As the Republican establishment returns to the fold in the Missouri Senate race, it’s worth reminding everyone that one of the major problems with Todd Akin is the simple fact that he’s Todd Akin. It’s not like the “legitimate rape” comments sprung out of the blue; they exist on a continuum of other extremist comments. And they’re not going to stop, because Akin apparently has no filter. He stepped in it again today with these remarks about Claire McCaskill, sure to erode his standing among women:
But a new comment isn’t likely to help his efforts to appeal to women voters: Akin noted that his opponent, Democratic Sen. Claire McCaskill, was more “ladylike” during the 2006 campaign.
“I think we have a very clear path to victory, and apparently Claire McCaskill thinks we do, too, because she was very aggressive at the debate, which was quite different than it was when she ran against Jim Talent,” Akin told the Kansas City Star. “She had a confidence and was much more ladylike (in 2006), but in the debate on Friday she came out swinging, and I think that’s because she feels threatened.”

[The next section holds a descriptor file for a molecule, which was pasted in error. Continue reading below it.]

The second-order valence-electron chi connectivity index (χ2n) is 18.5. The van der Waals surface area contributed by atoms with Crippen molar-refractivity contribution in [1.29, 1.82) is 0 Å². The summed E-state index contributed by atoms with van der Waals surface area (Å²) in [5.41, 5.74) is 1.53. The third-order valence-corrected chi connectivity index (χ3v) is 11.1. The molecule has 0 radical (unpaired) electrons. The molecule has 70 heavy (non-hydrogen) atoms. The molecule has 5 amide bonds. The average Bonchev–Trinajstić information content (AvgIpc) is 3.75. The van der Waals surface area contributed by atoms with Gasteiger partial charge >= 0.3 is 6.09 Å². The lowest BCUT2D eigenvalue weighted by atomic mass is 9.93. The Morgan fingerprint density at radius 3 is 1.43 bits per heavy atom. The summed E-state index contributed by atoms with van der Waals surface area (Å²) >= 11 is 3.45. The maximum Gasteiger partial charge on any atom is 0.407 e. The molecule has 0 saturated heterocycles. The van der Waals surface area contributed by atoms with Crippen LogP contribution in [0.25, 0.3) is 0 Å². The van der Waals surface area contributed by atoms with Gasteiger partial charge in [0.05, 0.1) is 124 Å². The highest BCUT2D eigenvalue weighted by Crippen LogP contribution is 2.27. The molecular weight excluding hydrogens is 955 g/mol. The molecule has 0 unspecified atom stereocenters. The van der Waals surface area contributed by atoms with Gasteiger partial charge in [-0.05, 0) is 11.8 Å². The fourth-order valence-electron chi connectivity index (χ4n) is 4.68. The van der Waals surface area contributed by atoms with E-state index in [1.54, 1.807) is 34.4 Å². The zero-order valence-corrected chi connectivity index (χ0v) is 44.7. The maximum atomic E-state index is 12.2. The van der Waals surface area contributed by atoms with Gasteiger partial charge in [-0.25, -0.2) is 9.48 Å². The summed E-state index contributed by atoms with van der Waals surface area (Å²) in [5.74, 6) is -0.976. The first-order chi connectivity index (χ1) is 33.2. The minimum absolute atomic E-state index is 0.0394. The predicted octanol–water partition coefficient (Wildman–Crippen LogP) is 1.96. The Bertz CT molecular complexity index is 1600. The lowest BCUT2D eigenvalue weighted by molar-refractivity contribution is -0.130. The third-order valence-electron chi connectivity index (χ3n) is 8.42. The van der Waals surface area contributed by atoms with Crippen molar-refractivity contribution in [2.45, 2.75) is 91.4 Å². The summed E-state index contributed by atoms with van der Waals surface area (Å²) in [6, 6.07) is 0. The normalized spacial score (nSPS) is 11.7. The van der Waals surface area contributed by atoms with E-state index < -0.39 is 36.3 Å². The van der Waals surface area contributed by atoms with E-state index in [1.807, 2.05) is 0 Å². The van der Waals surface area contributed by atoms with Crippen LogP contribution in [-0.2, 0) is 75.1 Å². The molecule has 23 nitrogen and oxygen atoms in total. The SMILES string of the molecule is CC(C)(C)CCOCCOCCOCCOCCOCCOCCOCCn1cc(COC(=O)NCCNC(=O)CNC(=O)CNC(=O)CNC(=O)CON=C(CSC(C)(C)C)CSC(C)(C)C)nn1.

This actually isn’t all that bad analysis – McCaskill is in a tougher position because Missouri has trended red, and because she’s an incumbent with a record at variance with the trend of the state – but to say that McCaskill wasn’t “ladylike” in a debate is just terrible word choice. And if past performance is any guide, this won’t be the last time Akin sticks his foot in his mouth.
Polls have shown that Akin has recovered from his drop in the polls, but that was mainly due from being treated with kid gloves before he became locked into the ballot as the Republican nominee. He still has a good chance to win, but the fact that he’ll continue to give interviews for the next 40 days won’t help his cause.
None of this to say that the Democrats don’t have their own issues with the Senate. Pennsylvania has crept back as a battleground, with Republican businessman Tom Smith spending heavily to get within striking distance of Bob Casey. And in Maine, the tricky scenario where Democrats are tolerating without totally favoring a victory from Dem-leaning Independent Angus King has run into trouble, as King’s margin has eroded as his negatives have increased, so the Democratic/Independent split could lead to a victory for the Republican, Charlie Summers. And King, who had been coasting on his name recognition, has very little money to spend.
One bright spot for Democrats comes in Indiana, where Rep. Joe Donnelly is very competitive with Richard Mourdock. (From a policy perspective, Joe Donnelly is not going to be a great vote in the US Senate if he wins, though marginally better than Mourdock.)